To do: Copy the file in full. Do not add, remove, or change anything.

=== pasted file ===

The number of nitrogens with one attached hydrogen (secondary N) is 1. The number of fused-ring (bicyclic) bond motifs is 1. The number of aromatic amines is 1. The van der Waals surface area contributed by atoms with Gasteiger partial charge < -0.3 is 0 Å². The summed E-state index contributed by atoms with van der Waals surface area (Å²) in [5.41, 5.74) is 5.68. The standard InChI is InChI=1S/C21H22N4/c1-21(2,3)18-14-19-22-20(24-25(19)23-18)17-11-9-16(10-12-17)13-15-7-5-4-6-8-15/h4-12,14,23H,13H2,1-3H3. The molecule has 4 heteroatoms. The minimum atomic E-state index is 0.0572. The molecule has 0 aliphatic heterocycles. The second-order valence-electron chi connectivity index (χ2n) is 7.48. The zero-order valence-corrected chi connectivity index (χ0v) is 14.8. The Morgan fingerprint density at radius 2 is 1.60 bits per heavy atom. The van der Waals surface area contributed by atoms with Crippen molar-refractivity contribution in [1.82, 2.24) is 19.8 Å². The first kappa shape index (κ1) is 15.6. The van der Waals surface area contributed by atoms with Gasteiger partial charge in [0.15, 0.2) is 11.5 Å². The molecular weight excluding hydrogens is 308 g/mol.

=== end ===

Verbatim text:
The number of nitrogens with one attached hydrogen (secondary N) is 1. The number of fused-ring (bicyclic) bond motifs is 1. The number of aromatic amines is 1. The van der Waals surface area contributed by atoms with Gasteiger partial charge < -0.3 is 0 Å². The summed E-state index contributed by atoms with van der Waals surface area (Å²) in [5.41, 5.74) is 5.68. The standard InChI is InChI=1S/C21H22N4/c1-21(2,3)18-14-19-22-20(24-25(19)23-18)17-11-9-16(10-12-17)13-15-7-5-4-6-8-15/h4-12,14,23H,13H2,1-3H3. The molecule has 4 heteroatoms. The minimum atomic E-state index is 0.0572. The molecule has 0 aliphatic heterocycles. The second-order valence-electron chi connectivity index (χ2n) is 7.48. The zero-order valence-corrected chi connectivity index (χ0v) is 14.8. The Morgan fingerprint density at radius 2 is 1.60 bits per heavy atom. The van der Waals surface area contributed by atoms with Crippen molar-refractivity contribution in [1.82, 2.24) is 19.8 Å². The first kappa shape index (κ1) is 15.6. The van der Waals surface area contributed by atoms with Gasteiger partial charge in [0.15, 0.2) is 11.5 Å². The molecular weight excluding hydrogens is 308 g/mol.